Liver diseases are now carried by over one-fourth of Australia’s population, costing the island nation over $50 billion every single year. That’s the mind-boggling report released Wednesday by the Gastroenterological Society of Australia (GESA). The World Bank estimated Australia’s population as roughly 22 million people as of January, and the new report commissioned by the Australian Liver Association (ALA) stated that over six million of them already have mostly preventable liver diseases.
The total is predicted to reach eight million patients by 2030.
Australia has a worldwide reputation for its fine wine-producing regions, so it might surprise you that by far the most widespread liver disease was non-alcoholic fatty liver disease (NAFLD), which has claimed an astonishing 5.5 million patients. Viral hepatitis, including chronic hepatitis B and C, is the runner-up, infecting over half a million Australians.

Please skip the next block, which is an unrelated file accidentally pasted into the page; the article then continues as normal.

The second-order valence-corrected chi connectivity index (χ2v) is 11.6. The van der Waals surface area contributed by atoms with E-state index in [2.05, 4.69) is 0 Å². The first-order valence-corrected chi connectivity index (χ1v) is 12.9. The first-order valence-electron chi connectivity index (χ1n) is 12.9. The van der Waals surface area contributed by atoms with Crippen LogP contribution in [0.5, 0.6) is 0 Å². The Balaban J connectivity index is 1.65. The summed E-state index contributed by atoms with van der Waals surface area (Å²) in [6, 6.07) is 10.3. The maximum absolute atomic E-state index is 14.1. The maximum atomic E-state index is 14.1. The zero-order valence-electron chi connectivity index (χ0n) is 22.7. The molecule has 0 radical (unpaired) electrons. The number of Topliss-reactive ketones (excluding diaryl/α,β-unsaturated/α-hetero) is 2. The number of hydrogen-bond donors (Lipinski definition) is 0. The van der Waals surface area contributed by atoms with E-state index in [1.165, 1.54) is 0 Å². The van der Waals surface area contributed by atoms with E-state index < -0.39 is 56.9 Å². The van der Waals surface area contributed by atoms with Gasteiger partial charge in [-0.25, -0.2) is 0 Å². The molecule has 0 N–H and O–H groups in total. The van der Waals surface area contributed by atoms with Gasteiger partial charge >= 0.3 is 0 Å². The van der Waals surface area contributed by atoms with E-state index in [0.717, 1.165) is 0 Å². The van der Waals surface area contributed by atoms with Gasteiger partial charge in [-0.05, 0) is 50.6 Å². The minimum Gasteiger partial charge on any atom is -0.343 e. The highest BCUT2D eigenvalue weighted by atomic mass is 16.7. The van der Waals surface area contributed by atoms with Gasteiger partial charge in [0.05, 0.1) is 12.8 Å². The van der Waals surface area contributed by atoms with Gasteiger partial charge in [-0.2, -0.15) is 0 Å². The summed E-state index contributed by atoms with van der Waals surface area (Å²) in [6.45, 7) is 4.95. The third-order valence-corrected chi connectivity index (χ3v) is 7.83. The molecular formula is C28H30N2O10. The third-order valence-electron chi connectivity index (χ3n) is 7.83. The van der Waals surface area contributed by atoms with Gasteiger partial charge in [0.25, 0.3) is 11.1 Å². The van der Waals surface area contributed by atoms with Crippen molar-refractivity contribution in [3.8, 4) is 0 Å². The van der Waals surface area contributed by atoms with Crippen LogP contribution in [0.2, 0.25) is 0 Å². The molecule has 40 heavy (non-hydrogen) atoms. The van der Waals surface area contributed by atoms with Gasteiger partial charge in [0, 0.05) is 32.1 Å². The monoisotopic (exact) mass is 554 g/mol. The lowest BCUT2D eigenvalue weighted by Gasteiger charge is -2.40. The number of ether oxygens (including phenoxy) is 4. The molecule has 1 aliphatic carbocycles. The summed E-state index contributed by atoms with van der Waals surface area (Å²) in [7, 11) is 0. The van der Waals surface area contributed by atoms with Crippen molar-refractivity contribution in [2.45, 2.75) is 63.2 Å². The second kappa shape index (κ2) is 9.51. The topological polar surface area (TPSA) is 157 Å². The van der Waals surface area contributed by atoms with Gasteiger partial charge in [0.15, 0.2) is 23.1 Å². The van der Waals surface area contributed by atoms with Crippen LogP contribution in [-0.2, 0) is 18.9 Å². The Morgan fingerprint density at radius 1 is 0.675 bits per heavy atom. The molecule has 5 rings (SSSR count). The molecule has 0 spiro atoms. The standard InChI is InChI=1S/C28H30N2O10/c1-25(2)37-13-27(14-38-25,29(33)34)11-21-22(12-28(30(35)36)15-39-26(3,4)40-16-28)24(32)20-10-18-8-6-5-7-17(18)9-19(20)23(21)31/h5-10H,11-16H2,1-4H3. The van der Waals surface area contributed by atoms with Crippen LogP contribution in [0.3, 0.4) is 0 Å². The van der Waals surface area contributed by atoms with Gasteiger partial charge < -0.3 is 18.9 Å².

In other words, liver disease isn’t just for alcoholics anymore. Drinking too much alcohol is still a risk factor, but eating a high-fat diet or engaging in activities that expose you to the viruses that cause hepatitis are also serious issues.
There are vaccines to protect high-risk patients from Hepatitis A and B, but the Hepatitis C vaccine is still under development, according to the Centers for Disease Control and Prevention. A scandal erupted in the United States last year when a traveling medical technician contaminated syringes with hepatitis C and then put them back on the shelves, potentially infecting thousands of victims.
The cost of the disease is high. Each year, Australians spend over $5 billion dollars on the direct and indirect costs of treating liver diseases, with viral diseases requiring particularly expensive medical care. The indirect “burden of the disease” on society was estimated at an addition $45 billion, to reach the stunning $50 billion calculated by the GESA.
Were you stunned to learn that liver disease impacts that many Australians — and at that high a price?
[photo Sydney, Australia scene courtesy Elaine Radford]